Readers who wish to read the full text of the authors’ original letter, including the complete list of sources, are invited to consult the Archives of Sexual Behavior web site.
Turban and his co-authors (whom we will describe simply as “the authors”) set out to examine the effects of what they describe as “gender identity conversion” on the mental health of transgender-identifying individuals. In examining data from the 2015 US Transgender Survey (USTS), they found that survey participants who responded affirmatively to a specific yes/no question—“Did any professional (such as a psychologist, counselor, religious advisor) try to make you identify only with your sex assigned at birth (in other words, try to stop you being trans)?”—reported poorer mental health than those who responded negatively. From this, the authors conclude that what they call “gender identity conversion efforts” (“GICE”) are detrimental to mental health, and so should be avoided in children, adolescents, and adults. These conclusions were widely publicized by mass-media outlets, including as a means to advocate for legislative bans on “GICE,” a policy step that the study authors have explicitly endorsed.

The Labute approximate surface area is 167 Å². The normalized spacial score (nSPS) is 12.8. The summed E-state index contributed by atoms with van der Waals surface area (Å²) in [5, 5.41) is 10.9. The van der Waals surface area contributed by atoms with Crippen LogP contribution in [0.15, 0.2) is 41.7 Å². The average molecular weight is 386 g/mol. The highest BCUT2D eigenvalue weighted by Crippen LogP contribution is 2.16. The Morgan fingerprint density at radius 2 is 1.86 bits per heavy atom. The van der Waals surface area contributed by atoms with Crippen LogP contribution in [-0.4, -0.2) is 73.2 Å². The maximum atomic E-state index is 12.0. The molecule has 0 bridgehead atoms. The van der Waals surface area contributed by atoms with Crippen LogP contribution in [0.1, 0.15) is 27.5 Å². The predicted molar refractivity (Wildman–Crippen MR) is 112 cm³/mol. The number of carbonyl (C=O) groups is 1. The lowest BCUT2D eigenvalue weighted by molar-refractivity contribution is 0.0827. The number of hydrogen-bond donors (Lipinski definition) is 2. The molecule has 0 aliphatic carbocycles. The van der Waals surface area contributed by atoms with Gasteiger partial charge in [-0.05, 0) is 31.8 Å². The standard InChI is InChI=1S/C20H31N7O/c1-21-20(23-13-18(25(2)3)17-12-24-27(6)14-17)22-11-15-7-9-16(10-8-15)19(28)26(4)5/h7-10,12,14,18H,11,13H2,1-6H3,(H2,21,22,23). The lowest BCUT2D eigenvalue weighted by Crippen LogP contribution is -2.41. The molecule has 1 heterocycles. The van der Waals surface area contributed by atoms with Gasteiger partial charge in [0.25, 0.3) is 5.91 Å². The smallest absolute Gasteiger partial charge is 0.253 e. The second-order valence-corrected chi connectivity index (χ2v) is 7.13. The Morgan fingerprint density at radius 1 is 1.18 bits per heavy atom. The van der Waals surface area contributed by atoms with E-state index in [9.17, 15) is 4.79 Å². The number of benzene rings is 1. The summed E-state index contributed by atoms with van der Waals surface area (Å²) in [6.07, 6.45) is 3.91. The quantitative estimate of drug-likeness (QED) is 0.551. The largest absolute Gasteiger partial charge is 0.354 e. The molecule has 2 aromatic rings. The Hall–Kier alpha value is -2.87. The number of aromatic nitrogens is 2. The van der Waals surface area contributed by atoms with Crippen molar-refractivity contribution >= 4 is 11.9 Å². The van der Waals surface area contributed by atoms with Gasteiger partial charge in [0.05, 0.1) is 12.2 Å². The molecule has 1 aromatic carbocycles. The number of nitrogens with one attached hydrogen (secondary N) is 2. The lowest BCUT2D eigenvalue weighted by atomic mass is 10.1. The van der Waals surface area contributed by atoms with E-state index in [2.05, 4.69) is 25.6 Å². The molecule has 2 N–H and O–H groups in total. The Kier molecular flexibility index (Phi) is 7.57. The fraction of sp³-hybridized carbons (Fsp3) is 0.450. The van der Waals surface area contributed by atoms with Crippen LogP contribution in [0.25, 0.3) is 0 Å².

We agree with Turban’s position that therapies using coercive tactics to force a change in gender identity have no place in healthcare. However, we take issue with the authors’ problematic analysis and flawed conclusions, which they use to justify the misguided notion that any practice that deviates from reflexively “affirmative” psychotherapy for gender dysphoria (GD) is harmful and should be banned. Their analysis is compromised by serious methodological flaws, including the use of a biased data sample, reliance on poorly constructed survey questions, and the omission of any control variable that tracks subjects’ baseline mental-health status.
Given the risky and irreversible nature of “gender-affirming” treatments, it is concerning that for many years now, there has been a lack of systematic research into the role that developmentally-informed psychotherapy can play in the amelioration of GD, especially among young people. The need for the continued development and evaluation of non-invasive psychological treatment alternatives for GD has never been more urgent, given the fact that over three percent of young people now report transgender identification or ideation. In the face of this phenomenon, it is time to raise the bar on science—or at least enforce the bar that already exists—and to heed the first and most fundamental tenet of medicine: “First, do no harm.”